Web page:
Indeed Brewing Lavender, Sunflower Honey, Dates

Never take tasting notes at face value – mine included. Palates are individual. There is as much as 30-percent variation in olfactory receptors between any two individuals. I have no information on the subject, but I would also expect such variation in taste receptors. We all have particular flavor sensitivities. We all have blind spots in what we are able to perceive.

Other subjectivities come into play as well. Mood, setting, time of day, brand expectations, last food consumed, and a myriad other circumstances also affect our experience of a beer. Notes recorded on one day might not look the same as those recorded on another. The veracity of notes also depends on the taster’s ability to express the things they sense. Imprecise language will yield misleading results despite the trueness of a person’s palate.

So it was with was my sampling of this year’s Lavender, Sunflower Honey, Dates from Indeed Brewing Company. I wrote two sets of notes. On the first sampling, my overall impression ended with the words, “I’ve had [this beer] other times and loved it. Right now, not so much.” There was a disconnect. Days later I took a second set of notes to verify my perception. Voilà, the beer that I’d so often enjoyed was back again.

Looking back through both sets of notes, the words were nearly the same. My sensory vocabulary is fairly decent. I’d accurately described the objective sensations I perceived. The description of the first beer matched the second. But somehow my subjective experience of it did not.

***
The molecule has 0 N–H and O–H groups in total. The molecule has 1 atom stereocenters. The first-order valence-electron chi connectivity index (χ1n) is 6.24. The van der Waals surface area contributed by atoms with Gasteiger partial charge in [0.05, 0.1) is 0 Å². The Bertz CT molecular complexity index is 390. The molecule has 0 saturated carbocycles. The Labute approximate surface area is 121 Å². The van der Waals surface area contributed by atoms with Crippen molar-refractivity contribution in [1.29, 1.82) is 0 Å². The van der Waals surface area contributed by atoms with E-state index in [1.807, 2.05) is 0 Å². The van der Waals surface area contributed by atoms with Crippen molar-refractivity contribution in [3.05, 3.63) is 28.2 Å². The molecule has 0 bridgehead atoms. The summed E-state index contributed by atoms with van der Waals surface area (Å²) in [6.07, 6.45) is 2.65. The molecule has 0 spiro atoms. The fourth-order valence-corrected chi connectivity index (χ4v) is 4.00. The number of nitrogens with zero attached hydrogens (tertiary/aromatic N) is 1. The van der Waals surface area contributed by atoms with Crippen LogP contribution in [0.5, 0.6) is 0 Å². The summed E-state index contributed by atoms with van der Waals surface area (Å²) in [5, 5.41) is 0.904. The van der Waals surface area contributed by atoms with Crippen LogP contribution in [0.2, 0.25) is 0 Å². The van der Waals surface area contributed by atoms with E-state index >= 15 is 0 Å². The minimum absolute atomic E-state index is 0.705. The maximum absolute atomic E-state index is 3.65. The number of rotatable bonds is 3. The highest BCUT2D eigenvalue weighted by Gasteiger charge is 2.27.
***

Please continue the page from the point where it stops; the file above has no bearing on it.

Had I stuck with my first set of notes, readers would have been left with a negative impression. Going with my second would have the opposite effect. What follows here is a combination of the two. The objective observations of aroma, appearance, flavor, and mouthfeel are mostly from the first night. The subjective overall impression is mostly from the second, with a wink and a nod to the first.

Here’s my notes:

Lavender, Sunflower Honey and DatesLavender, Sunflower Honey, Dates
Indeed Brewing Company, Minneapolis, Minnesota
Style: Fruit and Vegetable Beer
Serving Style: 16 oz. can
7.2 ABV
20 IBU

Aroma: Flowers and toast. Lavender floats over the top, dominating early on. Dark honey character is clear and medium intensity – comes in the middle. Moderate impression of sweetness. Dates come low and late – forming a bottom to the aromatic tower. No hops. Low esters. Low alcohol that boosts the floral.

Appearance: Light to medium amber and brilliant. Full, creamy, off-white foam with excellent retention.

Flavor: Malty lead with other ingredients playing support. Sharp toast and caramel malt. Burnt caramel. Dark honey flavor and sweetness counters the sharpness. As with aroma, lavender forms a fluffy topper. Dates form a low, fruity middle. Bitterness is low. No hop flavor. Alcohol is noticeable – almost too prominent. It gives a slight burn. Low peppery notes come in late. Finish is off-dry with lingering honey, toasted malt, and alcohol.

Mouthfeel: Medium-full body. Medium carbonation. Medium alcohol warming.

Overall Impression: A potential train-wreck, this. But it avoids the crash. There is a lot going on here, but it all melds together nicely. The prominent alcohol is the one big detractor. It has a role to play in the overall profile, but steps just over the bounds that I would like for it to maintain. This is a beer that I have to be in the mood for and certainly not one that I would want to drink more than one in a sitting, but it’s a good one for late night contemplation

Indeed Let It Ride IPA

I’m continuing my effort to catch up on the backlog. Moving along with the seasonal Let It Ride IPA from Indeed Brewing Company. I’m running low on pithy thoughts to belch out at the moment, healing so let’s just get right to it.